*Carver, S., Evans, A., Kingston, R., & Turton, I. 1999. Virtual Slaithwaite: A web-based public participation ‘Planning for Real’ system. Leeds: University of Leeds, School of Geography, Case Study Report, 14pp. http://www.geog.leeds.ac.uk/papers/99-8/
*Craig & Elwood 1998. W.J. Craig and S.A. Elwood, How and Why Community Groups use Maps and Geographic information. Cartography and Geographic Information Systems 25 2 (1998), pp. 95–104.
*Elwood, S. 2002. The Impacts of GIS Use for Neighbourhood Revitalization in Minneapolis. In: W. J. Craig, T. M. Harris, & D. Weiner (Eds.). Community Participation and Geographic Information Systems (pp. 77–88). London: Taylor & Francis.
*Ghose, Rina. 2001. Use of Information Technology for Community Empowerment: Transforming Geographic Information Systems into Community Information Systems. Transactions in GIS 5(2): 141-163.
*Howard 1999. Geographic information technologies and community planning: Spatial empowerment and public participation. http://www.ncgia.ucsb.edu/varenius/ppgis/papers/howard.html.
*McCall, M. K. 2003. Seeking good governance in participatory-GIS: A review of processes and governance dimensions in applying GIS to participatory spatial planning. Habitat International 27:549–73.
*Plescia, M., S. Koontz, and S. Laurent. 2001. Community assessment in a vertically integrated health care system. American Journal of Public Health 91 (5): 811–14.
*Rambaldi G., Kwaku Kyem A. P.; Mbile P.; McCall M. and Weiner D. 2006. [http://www.ejisdc.org/ojs/include/getdoc.php?id=246&article=263&mode=pdf Participatory Spatial Information Management and Communication in Developing Countries] . EJISDC 25, 1, 1-9 .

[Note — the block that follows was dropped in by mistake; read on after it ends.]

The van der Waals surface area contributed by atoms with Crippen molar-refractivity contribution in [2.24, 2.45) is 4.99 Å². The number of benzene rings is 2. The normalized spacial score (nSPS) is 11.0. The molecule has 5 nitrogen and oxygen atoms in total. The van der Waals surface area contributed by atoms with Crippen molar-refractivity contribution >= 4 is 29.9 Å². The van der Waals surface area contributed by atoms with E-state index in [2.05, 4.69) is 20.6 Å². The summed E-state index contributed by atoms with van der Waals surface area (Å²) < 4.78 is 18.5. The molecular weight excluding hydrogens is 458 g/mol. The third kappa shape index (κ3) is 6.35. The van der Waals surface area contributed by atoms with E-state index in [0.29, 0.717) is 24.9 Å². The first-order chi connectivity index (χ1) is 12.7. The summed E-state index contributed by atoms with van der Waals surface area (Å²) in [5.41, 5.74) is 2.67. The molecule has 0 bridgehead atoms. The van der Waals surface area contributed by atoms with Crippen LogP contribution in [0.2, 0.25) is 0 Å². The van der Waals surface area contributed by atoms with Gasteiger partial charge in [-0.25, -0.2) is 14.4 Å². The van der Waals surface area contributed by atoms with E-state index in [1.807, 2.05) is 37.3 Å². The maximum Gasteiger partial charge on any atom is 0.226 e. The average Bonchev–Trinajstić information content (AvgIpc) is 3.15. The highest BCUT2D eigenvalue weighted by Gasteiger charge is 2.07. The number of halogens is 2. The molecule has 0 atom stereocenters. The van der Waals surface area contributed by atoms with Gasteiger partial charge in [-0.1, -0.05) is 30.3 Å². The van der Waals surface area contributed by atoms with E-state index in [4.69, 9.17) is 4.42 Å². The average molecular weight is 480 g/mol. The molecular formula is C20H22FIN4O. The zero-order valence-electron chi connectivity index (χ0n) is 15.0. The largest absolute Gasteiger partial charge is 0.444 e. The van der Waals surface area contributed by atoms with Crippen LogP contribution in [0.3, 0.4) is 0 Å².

*Rambaldi G, Chambers R., McCall M, And Fox J. 2006. [http://www.iapad.org/publications/ppgis/ch14_rambaldi_pp106-113.pdf Practical ethics for PGIS practitioners, facilitators, technology intermediaries and researchers] . PLA 54:106-113, IIED, London, UK
*Hoicka, D. 2002. Connecting the dots. Journal of Housing and Community Development 59 (6): 35–38.
*Sieber, Rene. Public Participation Geographic Information Systems: A Literature Review and Framework . Annals of the Association of American Geographers, 96(3), 2006, pp. 491–507.
*E. Talen, Constructing neighbourhoods from the bottom up: The case for resident-generated GIS. Environment and Planning B 26 (1999), pp. 533–554.
*Ventura, S. J., Niemann, B. J., Sutphin, T. L., & Chenoweth, R. E. (2002). GIS-enhanced land-use planning. In: W. J. Craig, T. M. Harris, & D. Weiner (Eds.). Community participation and geographic information systems (pp. 113–124). London: Taylor & Francis.